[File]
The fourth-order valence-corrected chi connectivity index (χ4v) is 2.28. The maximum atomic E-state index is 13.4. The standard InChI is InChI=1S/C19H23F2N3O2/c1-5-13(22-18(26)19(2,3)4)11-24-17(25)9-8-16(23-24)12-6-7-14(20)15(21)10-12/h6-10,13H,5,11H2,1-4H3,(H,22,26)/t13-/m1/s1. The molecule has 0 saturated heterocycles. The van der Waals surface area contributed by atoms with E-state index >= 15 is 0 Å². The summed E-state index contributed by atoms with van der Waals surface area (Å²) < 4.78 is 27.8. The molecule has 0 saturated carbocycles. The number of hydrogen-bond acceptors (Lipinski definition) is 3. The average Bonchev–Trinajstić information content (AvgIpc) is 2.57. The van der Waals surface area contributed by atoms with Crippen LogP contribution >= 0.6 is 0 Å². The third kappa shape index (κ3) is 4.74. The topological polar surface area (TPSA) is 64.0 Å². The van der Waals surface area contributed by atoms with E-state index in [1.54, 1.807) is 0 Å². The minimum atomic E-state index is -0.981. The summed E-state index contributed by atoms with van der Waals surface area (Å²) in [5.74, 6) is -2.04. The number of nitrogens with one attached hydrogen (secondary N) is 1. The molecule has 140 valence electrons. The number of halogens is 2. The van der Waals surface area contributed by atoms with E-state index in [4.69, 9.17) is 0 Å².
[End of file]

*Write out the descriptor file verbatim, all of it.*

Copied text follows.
The fourth-order valence-corrected chi connectivity index (χ4v) is 2.28. The maximum atomic E-state index is 13.4. The standard InChI is InChI=1S/C19H23F2N3O2/c1-5-13(22-18(26)19(2,3)4)11-24-17(25)9-8-16(23-24)12-6-7-14(20)15(21)10-12/h6-10,13H,5,11H2,1-4H3,(H,22,26)/t13-/m1/s1. The molecule has 0 saturated heterocycles. The van der Waals surface area contributed by atoms with E-state index >= 15 is 0 Å². The summed E-state index contributed by atoms with van der Waals surface area (Å²) < 4.78 is 27.8. The molecule has 0 saturated carbocycles. The number of hydrogen-bond acceptors (Lipinski definition) is 3. The average Bonchev–Trinajstić information content (AvgIpc) is 2.57. The van der Waals surface area contributed by atoms with Crippen LogP contribution >= 0.6 is 0 Å². The third kappa shape index (κ3) is 4.74. The topological polar surface area (TPSA) is 64.0 Å². The van der Waals surface area contributed by atoms with E-state index in [1.54, 1.807) is 0 Å². The minimum atomic E-state index is -0.981. The summed E-state index contributed by atoms with van der Waals surface area (Å²) in [5.74, 6) is -2.04. The number of nitrogens with one attached hydrogen (secondary N) is 1. The molecule has 140 valence electrons. The number of halogens is 2. The van der Waals surface area contributed by atoms with E-state index in [4.69, 9.17) is 0 Å².